Sonia Sotomayor was sworn in Saturday as the Supreme Court's first Hispanic justice and only third female member in the top U.S. court's 220-year history.
She is President Barack Obama's first appointment to the influential court, which has shaped many of the country's laws on polarizing issues like abortion and the death penalty. As a successor to liberal Justice David Souter, who retired, she is not expected to alter the nine-member court's ideological balance.
Sotomayor took the second of two oaths of office Saturday from Chief Justice John Roberts in an ornate conference room, beneath a portrait of the legendary Chief Justice John Marshall. Her left hand resting on a Bible that was held by her mother, Celina, Sotomayor pledged to "do equal right to the poor and to the rich."
Minutes earlier, she swore a first oath in a private ceremony in the room where the justices hold their private conferences.
Sotomayor wore a cream-colored suit and her right ankle, fractured in a fall a couple of weeks after her nomination to the court, was unbandaged. Her 60 or so guests included Justice Anthony Kennedy, White House counsel Greg Craig and other members of the Obama administration team that helped prepare her for her Senate confirmation hearings, family and friends.
Roberts, wearing his black judicial robe, said that once the oaths were done, Sotomayor could "begin work as associate justice without delay."
Obama scheduled a White House reception for Sotomayor on Wednesday.
The 55-year-old Sotomayor has been a federal judge for 17 years. Obama nominated her for the lifetime appointment in May, and the Senate confirmed her on Thursday.
She will join Justice Ruth Bader Ginsburg as the only other woman currently serving o the court.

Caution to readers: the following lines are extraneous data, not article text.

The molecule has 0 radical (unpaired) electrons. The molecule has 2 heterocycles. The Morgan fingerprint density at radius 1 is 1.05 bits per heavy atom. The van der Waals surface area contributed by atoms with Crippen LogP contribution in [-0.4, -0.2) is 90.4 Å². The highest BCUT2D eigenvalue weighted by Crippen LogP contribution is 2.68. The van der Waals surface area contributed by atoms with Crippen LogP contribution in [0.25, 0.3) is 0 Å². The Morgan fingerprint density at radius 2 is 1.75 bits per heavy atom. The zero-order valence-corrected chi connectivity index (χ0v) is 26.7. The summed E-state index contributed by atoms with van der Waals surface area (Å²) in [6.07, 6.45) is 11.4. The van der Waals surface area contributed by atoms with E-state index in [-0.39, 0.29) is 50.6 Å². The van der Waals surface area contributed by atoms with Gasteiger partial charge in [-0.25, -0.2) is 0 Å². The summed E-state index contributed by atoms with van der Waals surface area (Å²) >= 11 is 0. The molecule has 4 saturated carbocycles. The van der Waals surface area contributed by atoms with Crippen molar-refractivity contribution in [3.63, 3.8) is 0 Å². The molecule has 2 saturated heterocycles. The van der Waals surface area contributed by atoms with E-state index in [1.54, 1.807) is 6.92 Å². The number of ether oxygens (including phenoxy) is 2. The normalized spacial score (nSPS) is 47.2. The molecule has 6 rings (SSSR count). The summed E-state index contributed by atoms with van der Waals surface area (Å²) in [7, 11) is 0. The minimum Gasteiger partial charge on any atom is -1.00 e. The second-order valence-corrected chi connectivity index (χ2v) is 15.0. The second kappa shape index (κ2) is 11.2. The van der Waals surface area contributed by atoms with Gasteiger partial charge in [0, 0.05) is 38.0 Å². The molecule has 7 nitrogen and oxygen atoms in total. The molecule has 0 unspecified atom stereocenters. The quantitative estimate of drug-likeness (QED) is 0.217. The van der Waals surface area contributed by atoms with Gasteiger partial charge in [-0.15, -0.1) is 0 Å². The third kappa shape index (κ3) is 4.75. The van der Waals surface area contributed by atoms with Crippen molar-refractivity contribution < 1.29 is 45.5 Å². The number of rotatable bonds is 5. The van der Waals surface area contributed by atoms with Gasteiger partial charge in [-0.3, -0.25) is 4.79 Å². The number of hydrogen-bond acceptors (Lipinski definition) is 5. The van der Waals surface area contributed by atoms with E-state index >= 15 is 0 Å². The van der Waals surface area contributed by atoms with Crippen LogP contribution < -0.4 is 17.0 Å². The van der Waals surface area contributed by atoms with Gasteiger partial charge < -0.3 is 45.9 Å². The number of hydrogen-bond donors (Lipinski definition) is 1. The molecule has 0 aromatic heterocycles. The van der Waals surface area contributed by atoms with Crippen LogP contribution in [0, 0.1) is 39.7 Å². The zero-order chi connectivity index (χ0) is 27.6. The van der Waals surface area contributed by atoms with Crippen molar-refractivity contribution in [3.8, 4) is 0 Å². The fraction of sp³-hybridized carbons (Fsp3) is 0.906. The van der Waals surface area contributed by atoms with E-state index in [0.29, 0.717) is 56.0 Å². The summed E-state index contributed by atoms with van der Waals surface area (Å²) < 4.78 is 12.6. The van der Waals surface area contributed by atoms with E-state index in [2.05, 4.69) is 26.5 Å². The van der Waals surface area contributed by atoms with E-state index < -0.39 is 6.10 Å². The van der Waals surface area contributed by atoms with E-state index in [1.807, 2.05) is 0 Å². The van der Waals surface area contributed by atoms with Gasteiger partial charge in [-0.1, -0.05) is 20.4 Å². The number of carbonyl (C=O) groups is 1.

Sotomayor is the daughter of Puerto Rican parents who was raised in a housing project in New York City's gritty South Bronx neighborhood and educated at the elite universities Princeton and Yale before going on to success in the legal profession and then the federal bench.
The new justice can now get to work, although the Supreme Court won't hear arguments until Sept. 9, in a key campaign finance case. The entire court will convene a day earlier, however, for a formal ceremony to welcome Sotomayor.
Sotomayor also will be learning the quirky customs of the highest court in the land. As the newcomer she will take notes and answer the door when the justices have private meetings, including one in late September at which they dispose of a couple thousand appeals.
A former clerk to Sotomayor's predecessor, Souter, says that first case in September could get her thinking about the biggest change anyone faces in becoming a justice, the far-reaching impact of some Supreme Court decisions.
There are few easy questions that come the court's way," said Meir Feder, the former Souter clerk who is now a partner at the Jones Day firm in New York "You're not applying settled law," Feder said, "because if it's settled, it shouldn't get there in the first place."
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